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ISSN : 1598-7248 (Print)
ISSN : 2234-6473 (Online)
Industrial Engineering & Management Systems Vol.17 No.3 pp.373-391
DOI : https://doi.org/10.7232/iems.2018.17.3.373

# Risk Analysis and Supply Chain Coordination for Optimal Operation in E-Commerce Environment with Uncertainties in Demand and Customer Returns

Yuta Saito, Etsuko Kusukawa*
Course of Electrical and Electronic Systems, College of Engineering, Osaka Prefecture University, Sakai, Osaka, Japan
Corresponding Author, E-mail: kusukawa@eis.osakafu-u.ac.jp
January 3, 2018 February 27, 2018 March 14, 2018

## ABSTRACT

This paper discusses risk analysis and supply chain coordination (SCC) for the optimal operation in a supply chain under e-commerce environment (e-SC) with the uncertainties in product demand and customer returns. An e-SC consists of a retailer and a manufacturer. The return handlings are discussed regarding customer returns and unsold products. A retailer receives customer returns from a market once and resells the resalable returns in the same market. A manufacturer buys back the unsold products and the un-resold customer returns from the retailer, considering the difference of quality between them. The mean-variance analysis (MVA) with three risk attitudes regarding the above uncertainties is discussed: risk-neutral attitude maximizing the decision maker’s expected profit in e-SC, risk-averse attitude with negative consideration of variance of the relevant profit, and risk-prone attitude with positive consideration of the variance. Using MVA, the optimal operations for product order quantity, the unit retail price and refund ratio of customer returns under the decentralized e-SC (DSC) and the integrated e-SC (ISC) are determined. The analysis numerically verified that each risk attitude on product demand and customer returns affected the optimal operations under DSC and ISC. SCC adjusting the unit wholesale price and buyback prices between members under ISC can shift to ISC.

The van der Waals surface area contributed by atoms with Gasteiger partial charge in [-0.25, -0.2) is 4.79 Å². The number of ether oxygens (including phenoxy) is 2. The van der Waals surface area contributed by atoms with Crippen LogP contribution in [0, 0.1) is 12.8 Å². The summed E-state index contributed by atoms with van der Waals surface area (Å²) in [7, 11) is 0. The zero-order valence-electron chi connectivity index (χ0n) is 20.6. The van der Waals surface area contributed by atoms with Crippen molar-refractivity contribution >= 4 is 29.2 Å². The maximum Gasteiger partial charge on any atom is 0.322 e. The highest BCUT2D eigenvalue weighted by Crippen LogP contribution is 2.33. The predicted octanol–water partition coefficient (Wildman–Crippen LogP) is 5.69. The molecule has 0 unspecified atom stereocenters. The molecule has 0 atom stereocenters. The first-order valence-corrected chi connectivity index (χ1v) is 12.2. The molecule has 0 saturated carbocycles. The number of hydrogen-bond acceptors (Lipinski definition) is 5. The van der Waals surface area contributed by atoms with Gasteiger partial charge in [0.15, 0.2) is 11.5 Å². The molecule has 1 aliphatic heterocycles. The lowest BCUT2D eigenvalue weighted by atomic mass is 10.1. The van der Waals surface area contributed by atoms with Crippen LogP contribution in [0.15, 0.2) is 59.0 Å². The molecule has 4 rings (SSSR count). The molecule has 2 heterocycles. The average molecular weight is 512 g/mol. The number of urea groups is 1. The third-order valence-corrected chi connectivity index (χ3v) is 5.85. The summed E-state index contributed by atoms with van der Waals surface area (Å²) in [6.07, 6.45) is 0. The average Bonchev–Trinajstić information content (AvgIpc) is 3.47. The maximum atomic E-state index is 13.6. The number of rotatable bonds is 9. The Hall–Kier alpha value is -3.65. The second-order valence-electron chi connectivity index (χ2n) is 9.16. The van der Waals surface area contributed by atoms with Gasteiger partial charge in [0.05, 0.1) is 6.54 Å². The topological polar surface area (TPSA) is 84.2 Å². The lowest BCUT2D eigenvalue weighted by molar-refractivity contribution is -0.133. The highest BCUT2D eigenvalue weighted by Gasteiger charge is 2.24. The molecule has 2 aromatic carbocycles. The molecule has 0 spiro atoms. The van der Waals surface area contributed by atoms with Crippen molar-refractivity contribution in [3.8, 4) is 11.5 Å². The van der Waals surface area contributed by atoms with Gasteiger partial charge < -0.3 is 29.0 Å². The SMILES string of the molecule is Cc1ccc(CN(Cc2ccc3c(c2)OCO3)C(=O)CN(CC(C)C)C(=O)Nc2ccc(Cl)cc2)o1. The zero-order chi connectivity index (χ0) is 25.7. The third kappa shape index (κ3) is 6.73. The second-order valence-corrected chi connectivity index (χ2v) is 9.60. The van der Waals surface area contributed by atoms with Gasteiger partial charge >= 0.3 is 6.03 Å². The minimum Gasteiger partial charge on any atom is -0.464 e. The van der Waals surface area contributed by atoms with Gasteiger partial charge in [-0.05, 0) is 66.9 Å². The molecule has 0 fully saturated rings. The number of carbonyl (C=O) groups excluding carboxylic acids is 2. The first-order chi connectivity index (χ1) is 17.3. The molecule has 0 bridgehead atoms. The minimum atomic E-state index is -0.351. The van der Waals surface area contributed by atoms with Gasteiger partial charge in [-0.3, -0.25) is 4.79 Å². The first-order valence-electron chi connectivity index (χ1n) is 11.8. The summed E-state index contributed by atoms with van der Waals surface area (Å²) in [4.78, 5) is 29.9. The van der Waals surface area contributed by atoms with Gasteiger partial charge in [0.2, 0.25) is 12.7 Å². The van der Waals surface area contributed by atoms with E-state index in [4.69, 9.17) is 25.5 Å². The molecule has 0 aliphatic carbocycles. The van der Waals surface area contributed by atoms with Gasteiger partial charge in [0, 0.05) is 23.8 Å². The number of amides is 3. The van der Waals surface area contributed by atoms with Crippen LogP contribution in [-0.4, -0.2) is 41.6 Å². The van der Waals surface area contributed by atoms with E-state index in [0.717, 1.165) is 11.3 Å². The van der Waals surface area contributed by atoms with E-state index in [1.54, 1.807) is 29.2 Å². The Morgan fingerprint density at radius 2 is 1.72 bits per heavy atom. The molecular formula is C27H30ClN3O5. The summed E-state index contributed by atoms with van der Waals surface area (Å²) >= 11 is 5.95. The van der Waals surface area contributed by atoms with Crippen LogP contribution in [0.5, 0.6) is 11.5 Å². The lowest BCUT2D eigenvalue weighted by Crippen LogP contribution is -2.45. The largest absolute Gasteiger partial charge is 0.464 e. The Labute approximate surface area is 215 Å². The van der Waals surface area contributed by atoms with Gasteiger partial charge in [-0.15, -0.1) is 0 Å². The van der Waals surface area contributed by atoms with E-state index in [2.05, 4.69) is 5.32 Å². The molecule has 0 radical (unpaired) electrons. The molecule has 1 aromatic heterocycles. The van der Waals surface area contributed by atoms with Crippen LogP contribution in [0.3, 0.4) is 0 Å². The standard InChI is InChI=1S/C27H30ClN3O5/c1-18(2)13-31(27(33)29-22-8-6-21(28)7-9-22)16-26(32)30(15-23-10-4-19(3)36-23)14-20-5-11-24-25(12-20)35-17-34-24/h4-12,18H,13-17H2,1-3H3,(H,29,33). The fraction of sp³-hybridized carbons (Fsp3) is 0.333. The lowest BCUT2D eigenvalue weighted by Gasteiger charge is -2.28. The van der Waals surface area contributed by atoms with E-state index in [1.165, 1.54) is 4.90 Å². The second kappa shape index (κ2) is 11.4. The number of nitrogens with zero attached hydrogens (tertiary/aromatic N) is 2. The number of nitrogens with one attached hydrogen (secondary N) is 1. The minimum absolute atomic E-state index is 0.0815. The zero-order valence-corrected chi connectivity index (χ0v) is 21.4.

## 1. INTRODUCTION

For recent years, a share in product sales under an ecommerce environment has been increasing worldwide. However, online sales tend to have a higher returns ratio than brick-and-mortar sales (Vlachos and Dekker, 2003; Chen and Bell, 2009; Chen and Bell, 2011; Chen, 2011; Liu et al., 2014; Saito and Kusukawa, 2015). The product demand and customer returns may be uncertain for the unit price of products and the refund ratio of customer returns (Liu and He, 2013). Also, it is important issue for retailers and manufacturers to handle the unsold products and customers returns in a market (Lee, 2001; Vlachos and Dekker, 2003; Choi et al., 2004; Lee, 2007; Kusukawa et al., 2009). When manufacturers and retailers make buy-back contract for unsold products and customer returns, it is necessary for manufacturers to buy back unsold products and customer returns considering the difference between their qualities. Moreover, when product demand and customer returns are uncertain, it is necessary for retailers, manufacturers and the whole system to consider the effect of variance of the individual profit in e-SC on the optimal operation in an e-SC. As one of helpful tools to solve this issue, the mean-variance analysis (Choi et al., 2008; Xu et al., 2013; Liu and He, 2013) is applied into the operation in a SC/an e-SC.